From the Courts
August 6, 2021
“Tombstone” to answer deception charges in October

During a trial set for October, ’Tombstone’ will attempt to lay to rest a charge that he deceived the St Vincent Brewery out of 66 cases of drinks.

A known figure from headlines over the years, the character named Allister ‘Tombstone’ Smith, also going by the surname Millington, was taken to the Mesopotamia Magistrate’s Court last Friday, July 30.

There, he claimed innocence for two traffic violations, namely that he, being the driver of PA813, did drive the vehicle without a license, and without an applicable insurance policy against third party risk. These offences allegedly occurred at the Arnos Vale public road on July 27. Smith/Millington is also accused that he dishonestly obtained 66 cases of Hairoun products valued at $4,434.08, the property of the St Vincent Brewery Ltd of Campden Park, with the intention to permanently deprive them of the cases. This act apparently took place between July 12 and 14 at Campden Park/Arnos Vale.

After spending a long weekend behind bars, Millington/Smith was taken to the Kingstown Magistrate’s Court(KMC) on Tuesday, August 3, where he was given another chance to argue for bail while he awaits the outcome of these matters.

Prosecutor Sergeant Cornelius Tittle, noted that when the defendant appeared in court at Mesopotamia, the prosecution had objected to bail because the police are in the process of continuing investigations and are looking for a particular piece of evidence. As at Tuesday, they had not had the desired success in finding it, and were asking for a week to make progress.

Tittle submitted that if Millington/Smith was granted bail at that point they feared he may interfere with the investigation.

Senior Magistrate Rickie Burnett queried whether the investigator was present in court on that day, but was told that he was not.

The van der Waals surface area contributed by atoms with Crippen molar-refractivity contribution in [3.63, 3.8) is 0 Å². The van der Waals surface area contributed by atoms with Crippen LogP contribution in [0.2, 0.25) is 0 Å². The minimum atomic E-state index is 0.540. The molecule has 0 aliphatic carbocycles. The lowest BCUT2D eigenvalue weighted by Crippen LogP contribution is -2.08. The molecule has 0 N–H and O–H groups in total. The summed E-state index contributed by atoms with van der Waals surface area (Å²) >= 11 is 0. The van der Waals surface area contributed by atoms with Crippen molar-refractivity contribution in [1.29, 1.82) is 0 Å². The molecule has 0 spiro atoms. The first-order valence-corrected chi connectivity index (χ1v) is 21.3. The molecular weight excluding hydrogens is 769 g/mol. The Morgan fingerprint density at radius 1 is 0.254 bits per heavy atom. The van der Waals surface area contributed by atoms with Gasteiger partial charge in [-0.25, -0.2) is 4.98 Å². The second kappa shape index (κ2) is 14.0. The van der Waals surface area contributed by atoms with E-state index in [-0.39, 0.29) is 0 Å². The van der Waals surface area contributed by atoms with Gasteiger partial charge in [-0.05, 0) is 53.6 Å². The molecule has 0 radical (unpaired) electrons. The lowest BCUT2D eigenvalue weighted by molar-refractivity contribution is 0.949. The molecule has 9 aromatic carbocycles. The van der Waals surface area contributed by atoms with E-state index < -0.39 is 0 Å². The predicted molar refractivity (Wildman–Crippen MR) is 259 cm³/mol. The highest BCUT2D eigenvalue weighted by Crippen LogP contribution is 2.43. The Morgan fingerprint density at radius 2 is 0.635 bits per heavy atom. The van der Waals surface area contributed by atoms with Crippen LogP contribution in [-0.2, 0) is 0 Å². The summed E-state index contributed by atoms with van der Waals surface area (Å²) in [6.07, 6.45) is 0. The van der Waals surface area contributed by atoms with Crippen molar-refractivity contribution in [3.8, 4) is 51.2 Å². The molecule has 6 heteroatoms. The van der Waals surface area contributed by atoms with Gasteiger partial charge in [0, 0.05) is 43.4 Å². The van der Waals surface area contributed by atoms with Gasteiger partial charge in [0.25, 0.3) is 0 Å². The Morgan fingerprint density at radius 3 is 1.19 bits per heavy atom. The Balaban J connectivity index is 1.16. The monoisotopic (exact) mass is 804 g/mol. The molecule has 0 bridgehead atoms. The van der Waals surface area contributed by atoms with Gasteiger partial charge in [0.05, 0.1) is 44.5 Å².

“I’m sorry that he’s not here because he would have been in a position to tell the court what was done by him from Friday to today,” the judicial officer commented.

“I would have loved to hear from him,” he said, “…Because the reason that you are putting forward before the court why bail should not be granted is of some concern to me.” This is because a charge has already been laid, the magistrate noted.

Counsel for the defense, Kay Bacchus-Baptiste said that this was “exactly my concern”.

“…the fact that they have charged him should indicate that they are ready,” she stated. Bacchus- Baptiste commented that she believed that it was a play for time, and determined that their looking for a particular piece of evidence was a “vague excuse.”

The lawyer insisted that it was not grounds to deny bail, and that the police had had four days to conduct their investigation.

“They(the prosecution) cannot at the bar table just simply say that he will interfere and therefore he must not be granted bail. This is not the kind of matter that he will interfere in,” she said, “…So I do not think that it would be just to deny my client bail, especially in the circumstances.”

“If they have charged him, they should be ready,” the counsel reiterated, and asked what would the prosecution would have said if the defense had come to court that morning and said they were ready to proceed.

“What would they say? No we are not ready, send him back to jail until we are ready? It is absolutely unfair…” She further gave an undertaking that her client would do “absolutely nothing” to interfere with the matter.

Ultimately, the magistrate granted Smith/Millington bail in the sum of $4000, with one surety.

The prosecution indicated that they would be ready for trial in two months.

A date of October 4 was scheduled for trial.

Transportation to take the inmates away arrived before anyone came to sign the bail for ‘Tombstone’.